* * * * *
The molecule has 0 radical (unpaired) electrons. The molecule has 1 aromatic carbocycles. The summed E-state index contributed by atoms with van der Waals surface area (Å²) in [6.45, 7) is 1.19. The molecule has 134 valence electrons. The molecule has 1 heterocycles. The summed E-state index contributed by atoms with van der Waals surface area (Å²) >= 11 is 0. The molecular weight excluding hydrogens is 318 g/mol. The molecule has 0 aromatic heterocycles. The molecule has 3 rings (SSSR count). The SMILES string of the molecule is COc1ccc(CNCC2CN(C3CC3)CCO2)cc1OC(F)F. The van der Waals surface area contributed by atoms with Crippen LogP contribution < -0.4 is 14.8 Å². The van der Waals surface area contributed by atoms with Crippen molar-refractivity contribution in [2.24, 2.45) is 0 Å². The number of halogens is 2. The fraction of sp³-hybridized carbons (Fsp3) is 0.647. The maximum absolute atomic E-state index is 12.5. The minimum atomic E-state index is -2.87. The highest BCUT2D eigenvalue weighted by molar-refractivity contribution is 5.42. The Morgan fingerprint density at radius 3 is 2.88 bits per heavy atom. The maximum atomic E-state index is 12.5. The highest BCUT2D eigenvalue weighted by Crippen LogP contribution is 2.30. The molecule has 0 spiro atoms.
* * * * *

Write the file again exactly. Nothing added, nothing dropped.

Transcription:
The molecule has 0 radical (unpaired) electrons. The molecule has 1 aromatic carbocycles. The summed E-state index contributed by atoms with van der Waals surface area (Å²) in [6.45, 7) is 1.19. The molecule has 134 valence electrons. The molecule has 1 heterocycles. The summed E-state index contributed by atoms with van der Waals surface area (Å²) >= 11 is 0. The molecular weight excluding hydrogens is 318 g/mol. The molecule has 0 aromatic heterocycles. The molecule has 3 rings (SSSR count). The SMILES string of the molecule is COc1ccc(CNCC2CN(C3CC3)CCO2)cc1OC(F)F. The van der Waals surface area contributed by atoms with Crippen LogP contribution < -0.4 is 14.8 Å². The van der Waals surface area contributed by atoms with Crippen molar-refractivity contribution in [2.24, 2.45) is 0 Å². The number of halogens is 2. The fraction of sp³-hybridized carbons (Fsp3) is 0.647. The maximum absolute atomic E-state index is 12.5. The minimum atomic E-state index is -2.87. The highest BCUT2D eigenvalue weighted by molar-refractivity contribution is 5.42. The Morgan fingerprint density at radius 3 is 2.88 bits per heavy atom. The maximum atomic E-state index is 12.5. The highest BCUT2D eigenvalue weighted by Crippen LogP contribution is 2.30. The molecule has 0 spiro atoms.